A CROWD of former students, eminent musicians and well-wishers packed into the Larry Sitsky Recital Room at the ANU School of Music last night to celebrate the 85th birthday of the man after him the room was named.
In what proved to be an evening of “more music and less talk”. The head of the school, Kim Cunio, gave an eloquent introduction to the life and work of China-born Larry Sitsky, now recognised all around the world, who, back in the 1960s, had made his life and career in Canberra, writing mighty works of music, including a full length opera staged in Sydney Opera House.
It was Cunio himself as baritone who began the evening with Edward (“Teddy”) Neeman at the piano singing from Sitsky‘s work, “Both Of My Bones”.
That was followed by a cycle of seven songs sung by Cunio to violist Tor Fromyhr (one of Sitsky‘s former students). The songs were inspired by mystics from around the world from Depot to roomie.
Erhu player and expert on Chinese new music, Nicholas Ng, another former Sitsky student – played a short work after speaking on the subject, “Larry Sitsky: China, spirituality and new music”.
Before intermission the brilliant young School of Music graduate and pianist, Aaron Chew, performed seven excerpts from Sitsky’s Piano Sonata No. 4, which well-illustrated the composer’s life-long quest for a spiritual dimension in his music.
Visiting from the Western Australian Academy of Performing Arts at Edith Cowan University, forte pianist Prof Geoffrey Lancaster, told those present it was generally agreed that Sitsky could play almost anything on the piano; this was later to be demonstrated. He described Sitsky as essentially a “romantic” in the best sense of the word.
Eloise Fisher on clarinet and Neeman on piano — both of them doctoral graduates from the Juilliard School—then performed Sitsky’s extraordinary “Necronomicon – 18 aphorisms for clarinet”, at times wildly passionate, at others light-hearted and whimsical.
Before Cunio concluded the evening with a Hebrew blessing, the piece de resistance came with Sitsky’s own performance of Rachmaninoff’s Elegie and Polichinelle, from his ”Morceaux de fantaisie, Op. 3″.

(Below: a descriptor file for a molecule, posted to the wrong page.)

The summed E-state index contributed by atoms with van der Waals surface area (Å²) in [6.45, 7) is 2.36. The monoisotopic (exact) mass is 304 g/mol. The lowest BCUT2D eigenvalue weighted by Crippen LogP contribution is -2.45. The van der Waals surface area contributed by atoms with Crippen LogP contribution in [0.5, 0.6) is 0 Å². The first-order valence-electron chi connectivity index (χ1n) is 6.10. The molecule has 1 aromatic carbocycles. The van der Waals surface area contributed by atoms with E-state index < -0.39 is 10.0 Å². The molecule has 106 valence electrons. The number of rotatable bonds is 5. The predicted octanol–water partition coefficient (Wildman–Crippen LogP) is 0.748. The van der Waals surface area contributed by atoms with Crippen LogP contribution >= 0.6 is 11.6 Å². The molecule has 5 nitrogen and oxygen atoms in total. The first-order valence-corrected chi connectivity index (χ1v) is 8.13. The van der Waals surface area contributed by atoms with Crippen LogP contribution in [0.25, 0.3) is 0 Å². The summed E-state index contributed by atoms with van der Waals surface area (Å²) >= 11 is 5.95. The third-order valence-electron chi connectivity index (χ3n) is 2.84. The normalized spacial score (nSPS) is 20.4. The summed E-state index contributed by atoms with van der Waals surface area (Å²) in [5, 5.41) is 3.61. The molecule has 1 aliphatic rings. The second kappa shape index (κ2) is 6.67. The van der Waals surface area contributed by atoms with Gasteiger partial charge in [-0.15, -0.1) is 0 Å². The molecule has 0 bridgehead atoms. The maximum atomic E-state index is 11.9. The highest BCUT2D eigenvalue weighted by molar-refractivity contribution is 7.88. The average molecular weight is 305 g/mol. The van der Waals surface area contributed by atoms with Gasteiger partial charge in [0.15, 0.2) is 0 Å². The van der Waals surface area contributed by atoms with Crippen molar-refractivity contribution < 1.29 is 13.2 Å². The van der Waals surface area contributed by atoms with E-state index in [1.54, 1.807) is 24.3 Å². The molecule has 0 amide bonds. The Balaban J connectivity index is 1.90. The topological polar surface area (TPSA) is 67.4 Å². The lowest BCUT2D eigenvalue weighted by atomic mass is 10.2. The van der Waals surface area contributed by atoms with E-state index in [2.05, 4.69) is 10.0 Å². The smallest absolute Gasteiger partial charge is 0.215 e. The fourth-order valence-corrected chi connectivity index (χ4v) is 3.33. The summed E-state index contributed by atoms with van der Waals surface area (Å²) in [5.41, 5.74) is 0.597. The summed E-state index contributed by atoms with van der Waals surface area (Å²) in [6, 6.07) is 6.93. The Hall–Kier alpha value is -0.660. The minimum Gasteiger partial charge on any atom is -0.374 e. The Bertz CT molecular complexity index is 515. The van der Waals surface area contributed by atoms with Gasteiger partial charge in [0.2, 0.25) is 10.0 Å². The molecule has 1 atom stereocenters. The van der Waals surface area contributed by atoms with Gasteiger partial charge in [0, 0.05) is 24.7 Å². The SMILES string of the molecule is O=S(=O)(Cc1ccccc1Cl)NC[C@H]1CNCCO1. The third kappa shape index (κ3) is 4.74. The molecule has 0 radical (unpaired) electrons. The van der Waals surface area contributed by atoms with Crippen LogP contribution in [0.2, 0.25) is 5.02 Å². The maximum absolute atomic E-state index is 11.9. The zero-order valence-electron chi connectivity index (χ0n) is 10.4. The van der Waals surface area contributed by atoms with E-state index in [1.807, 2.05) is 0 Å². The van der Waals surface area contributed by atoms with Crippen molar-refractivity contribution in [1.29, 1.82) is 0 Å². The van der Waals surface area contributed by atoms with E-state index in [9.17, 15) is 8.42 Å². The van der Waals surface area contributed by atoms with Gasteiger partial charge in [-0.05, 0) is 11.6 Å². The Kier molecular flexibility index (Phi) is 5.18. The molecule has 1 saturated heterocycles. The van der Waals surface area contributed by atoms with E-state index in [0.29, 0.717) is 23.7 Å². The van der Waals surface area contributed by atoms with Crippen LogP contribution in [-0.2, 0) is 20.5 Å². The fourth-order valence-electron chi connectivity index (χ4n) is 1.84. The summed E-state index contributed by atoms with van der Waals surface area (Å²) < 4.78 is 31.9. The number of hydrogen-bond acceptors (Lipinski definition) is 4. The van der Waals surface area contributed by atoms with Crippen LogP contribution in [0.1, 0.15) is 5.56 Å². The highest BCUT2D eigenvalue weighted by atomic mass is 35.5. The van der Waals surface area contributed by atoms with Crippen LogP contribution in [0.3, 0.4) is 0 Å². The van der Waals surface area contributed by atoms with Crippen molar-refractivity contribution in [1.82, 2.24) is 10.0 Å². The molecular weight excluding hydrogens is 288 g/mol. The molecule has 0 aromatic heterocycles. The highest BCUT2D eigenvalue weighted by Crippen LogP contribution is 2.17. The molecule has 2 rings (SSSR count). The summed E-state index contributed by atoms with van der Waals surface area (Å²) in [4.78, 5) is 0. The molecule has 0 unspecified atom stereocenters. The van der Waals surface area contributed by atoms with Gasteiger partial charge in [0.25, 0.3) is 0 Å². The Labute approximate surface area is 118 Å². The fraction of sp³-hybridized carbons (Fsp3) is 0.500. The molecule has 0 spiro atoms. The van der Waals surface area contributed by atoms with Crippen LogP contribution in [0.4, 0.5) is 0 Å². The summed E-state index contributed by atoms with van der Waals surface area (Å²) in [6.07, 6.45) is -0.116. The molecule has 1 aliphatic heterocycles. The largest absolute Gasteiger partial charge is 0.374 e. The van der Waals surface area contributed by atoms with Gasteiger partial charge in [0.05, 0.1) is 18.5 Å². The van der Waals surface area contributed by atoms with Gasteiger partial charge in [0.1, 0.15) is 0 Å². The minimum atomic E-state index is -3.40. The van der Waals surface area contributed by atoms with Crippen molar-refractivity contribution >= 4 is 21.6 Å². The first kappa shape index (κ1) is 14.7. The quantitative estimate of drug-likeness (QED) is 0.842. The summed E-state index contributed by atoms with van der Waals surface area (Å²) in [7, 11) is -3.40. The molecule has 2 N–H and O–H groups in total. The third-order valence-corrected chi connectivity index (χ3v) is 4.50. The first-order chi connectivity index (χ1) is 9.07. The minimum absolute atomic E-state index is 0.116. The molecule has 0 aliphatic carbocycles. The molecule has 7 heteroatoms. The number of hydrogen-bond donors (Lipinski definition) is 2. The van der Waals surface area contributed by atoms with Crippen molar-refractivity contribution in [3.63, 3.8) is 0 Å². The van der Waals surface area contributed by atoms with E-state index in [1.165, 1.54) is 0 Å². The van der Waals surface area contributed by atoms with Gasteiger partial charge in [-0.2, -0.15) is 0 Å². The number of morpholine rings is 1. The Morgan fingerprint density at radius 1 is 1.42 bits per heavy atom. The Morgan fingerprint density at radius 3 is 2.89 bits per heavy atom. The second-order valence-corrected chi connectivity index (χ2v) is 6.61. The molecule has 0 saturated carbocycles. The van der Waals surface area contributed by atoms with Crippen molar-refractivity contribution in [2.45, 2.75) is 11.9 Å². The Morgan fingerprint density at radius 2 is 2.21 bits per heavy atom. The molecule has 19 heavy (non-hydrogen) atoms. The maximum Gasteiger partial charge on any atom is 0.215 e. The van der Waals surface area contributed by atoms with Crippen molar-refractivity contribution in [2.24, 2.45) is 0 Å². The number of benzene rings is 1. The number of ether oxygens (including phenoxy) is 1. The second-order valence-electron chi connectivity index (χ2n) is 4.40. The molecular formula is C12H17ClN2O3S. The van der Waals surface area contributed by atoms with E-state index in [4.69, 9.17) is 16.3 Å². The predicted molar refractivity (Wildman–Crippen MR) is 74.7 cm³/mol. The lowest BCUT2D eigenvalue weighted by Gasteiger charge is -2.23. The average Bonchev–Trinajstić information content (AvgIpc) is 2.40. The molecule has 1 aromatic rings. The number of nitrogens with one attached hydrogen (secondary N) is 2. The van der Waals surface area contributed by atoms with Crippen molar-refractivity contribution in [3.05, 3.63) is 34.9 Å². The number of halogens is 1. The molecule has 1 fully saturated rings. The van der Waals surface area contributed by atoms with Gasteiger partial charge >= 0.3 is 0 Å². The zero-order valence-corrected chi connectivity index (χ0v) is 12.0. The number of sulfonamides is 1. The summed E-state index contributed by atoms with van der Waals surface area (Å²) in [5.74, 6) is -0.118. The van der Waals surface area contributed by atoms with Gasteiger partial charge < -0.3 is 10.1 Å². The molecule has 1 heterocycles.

“CityNews” music reviewer Tony Magee was there and says: “Through Larry Sitsky’s interpretation of Rachmaninoff’s Elegie and Polichinelle, from his”Morceaux de fantaisie, Op. 3” we are hearing one of the last living links to 19th century piano technique.
“This includes a relaxed weight technique, economy of motion, bell-like clarity in tone production and the bringing out of inner voices within the harmonic structure of the piece. In addition, Sitsky employs something that is referred to as ‘breaking of hands’, whereby the left hand slightly proceeds the right or sometimes lags. It was a style of the late 19th and early 20th centuries.
“Through Larry Sitsky’s playing, we heard the pianistic performance hallmarks of Ferruccio Busoni, Josef Hofmann, Theodore Leschetizky, Franz Liszt, Camille Saint-Saëns, Leopold Godowsky, Sergei Rachmaninoff and others.
“A Sitsky piano performance offers the listener a glimpse of a bygone era, where the great pianists established what is possibly the greatest era of interpretation.”
A long weekend of events to honour the composer will be held at the Moscow Conservatoire from September 27-30 with Sitsky present and Neeman performing, concluding with a reception and performance at the Australian Ambassador’s residence.